1 = 8
Yes, you have read it right: one equals eight. It may look hard to believe but Dr Fiona Fylan has been able to prove it with experimental evidence. Have you ever asked the question why the speed limit is 30 miles per hour? Why not 31 m/h for example? And does one mile really matter? Well, it actually does significantly. Utilising speed measurement tools of the same kind used by police, Dr Fylan and her team undertook 2 emergency stop experiments. One for a car travelling at 30 m/h and another for the same car and the same driver travelling at 31 m/h on the same road and under the same conditions.
The conclusion was astounding. The car traveling at 30 m/h stopped at a certain point while the one travelling at 31 m/h was still travelling at 8 m/h when it passed the same point where it would have stopped if it was travelling 30 m/h. Now, does this really matter? Well, crashing into an object at 8 m/h would at least incur a decent repair bill let alone the ramifications of hitting a child at this speed.
Experienced Swimmers are more likely to drown
It’s not a joke! If you really feel confident about your swimming skills, you may need to consider the fact that overconfidence tops the reasons why excellent swimmers drown. It’s common sense that people who don’t have enough confidence in their swimming abilities won’t go deep in water and eventually won’t deliberately put themselves at serious risks. To the surprise of many, the International Life Saving Federation statistics identify a quarter of the 1.2 million drowning victims worldwide every year as good swimmers.
Excluding children under 5 years old, who sadly constitute the highest number of drowning incidents, makes swimmers the largest segment of drowning cases around the world amongst adults. However, extra confidence is not the only reason behind high level of drowned swimmers. Skilful swimmers usually swim unsupervised. They’re more likely to swim very long distances and are more willing to take different risks when swimming. They try to hold their breath for long which is one of the main reasons for drowning even in shallow waters as it causes blackout and unconsciousness. All the aforesaid reasons together would put professional swimmers at a higher risk of drowning.
Fatigue or alcohol?
It goes without saying that drink driving dramatically impacts public safety as it delays drivers’ reaction and reduces diligence, focus and visibility but have you ever thought that fatigue might be even worse than alcohol. Driving after long hours of none sleep can cause as impaired reaction and vigilance as driving over alcohol limit. Therefore, it’s no surprise that tiredness accounts for over 20% of road accidents which in some cases surpasses the level of accidents caused by drink driving. However, fatigue seems to have more fatal consequences as sleepy drivers crash at a higher speed. Their vigilance is impaired to the extent that they don’t usually use the break.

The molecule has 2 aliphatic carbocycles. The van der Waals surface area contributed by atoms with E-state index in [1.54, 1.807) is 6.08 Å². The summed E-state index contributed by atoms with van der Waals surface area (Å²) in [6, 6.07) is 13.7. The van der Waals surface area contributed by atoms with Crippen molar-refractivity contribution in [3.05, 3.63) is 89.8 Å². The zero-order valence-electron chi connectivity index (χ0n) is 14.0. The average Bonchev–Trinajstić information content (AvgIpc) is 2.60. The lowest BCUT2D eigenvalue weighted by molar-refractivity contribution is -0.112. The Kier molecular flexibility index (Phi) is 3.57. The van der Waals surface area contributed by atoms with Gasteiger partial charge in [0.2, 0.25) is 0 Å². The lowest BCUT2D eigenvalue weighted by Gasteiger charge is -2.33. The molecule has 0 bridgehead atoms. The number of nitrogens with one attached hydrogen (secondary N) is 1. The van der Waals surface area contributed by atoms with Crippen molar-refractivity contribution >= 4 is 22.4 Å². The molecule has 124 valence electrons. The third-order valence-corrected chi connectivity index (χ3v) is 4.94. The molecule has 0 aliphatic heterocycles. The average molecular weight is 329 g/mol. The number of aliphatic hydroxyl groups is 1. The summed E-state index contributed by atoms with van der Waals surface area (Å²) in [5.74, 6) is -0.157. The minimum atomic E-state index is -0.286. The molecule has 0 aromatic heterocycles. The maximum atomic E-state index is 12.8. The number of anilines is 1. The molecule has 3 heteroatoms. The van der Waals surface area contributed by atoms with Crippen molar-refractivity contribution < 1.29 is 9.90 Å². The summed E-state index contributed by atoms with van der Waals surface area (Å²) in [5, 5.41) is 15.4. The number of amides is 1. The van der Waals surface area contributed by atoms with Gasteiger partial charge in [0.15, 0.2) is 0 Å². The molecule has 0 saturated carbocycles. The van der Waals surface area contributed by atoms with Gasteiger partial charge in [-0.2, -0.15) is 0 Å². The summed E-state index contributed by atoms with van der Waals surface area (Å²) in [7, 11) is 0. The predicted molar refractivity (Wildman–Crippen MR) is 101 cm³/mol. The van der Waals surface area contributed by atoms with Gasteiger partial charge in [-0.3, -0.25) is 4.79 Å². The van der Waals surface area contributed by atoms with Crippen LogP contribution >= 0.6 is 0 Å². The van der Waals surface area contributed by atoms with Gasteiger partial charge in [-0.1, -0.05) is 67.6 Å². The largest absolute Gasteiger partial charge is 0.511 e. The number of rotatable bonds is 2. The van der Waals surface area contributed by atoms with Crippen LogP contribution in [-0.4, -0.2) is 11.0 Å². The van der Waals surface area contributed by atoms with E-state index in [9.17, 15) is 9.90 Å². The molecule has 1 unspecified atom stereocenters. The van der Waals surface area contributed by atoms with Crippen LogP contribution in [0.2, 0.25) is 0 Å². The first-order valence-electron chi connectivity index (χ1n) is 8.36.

Safety signs are not colourful decors
If you’re like many of us who don’t really care about safety signs, you may need to
reconsider this behaviour as I did. Some even underestimate the importance of safety signs at workplaces or believe their colours are for aesthetic purposes. Nonetheless, research stresses the key role of safety signs in reducing the risk of serious injuries at the workplace. Some studies suggest that installing the right safety signs that alert people of dangers and tell them what to do in case of emergencies contribute to a high level of accident prevention. Safety signs are colour coded and knowing what colours mean can help us understand the
sign without even reading its details. For example, red means prohibition, yellow refers to a danger, blue signifies a mandatory instruction and green indicates health and safety.
However, if you don’t take safety signs seriously, take a look at the signs below for fun: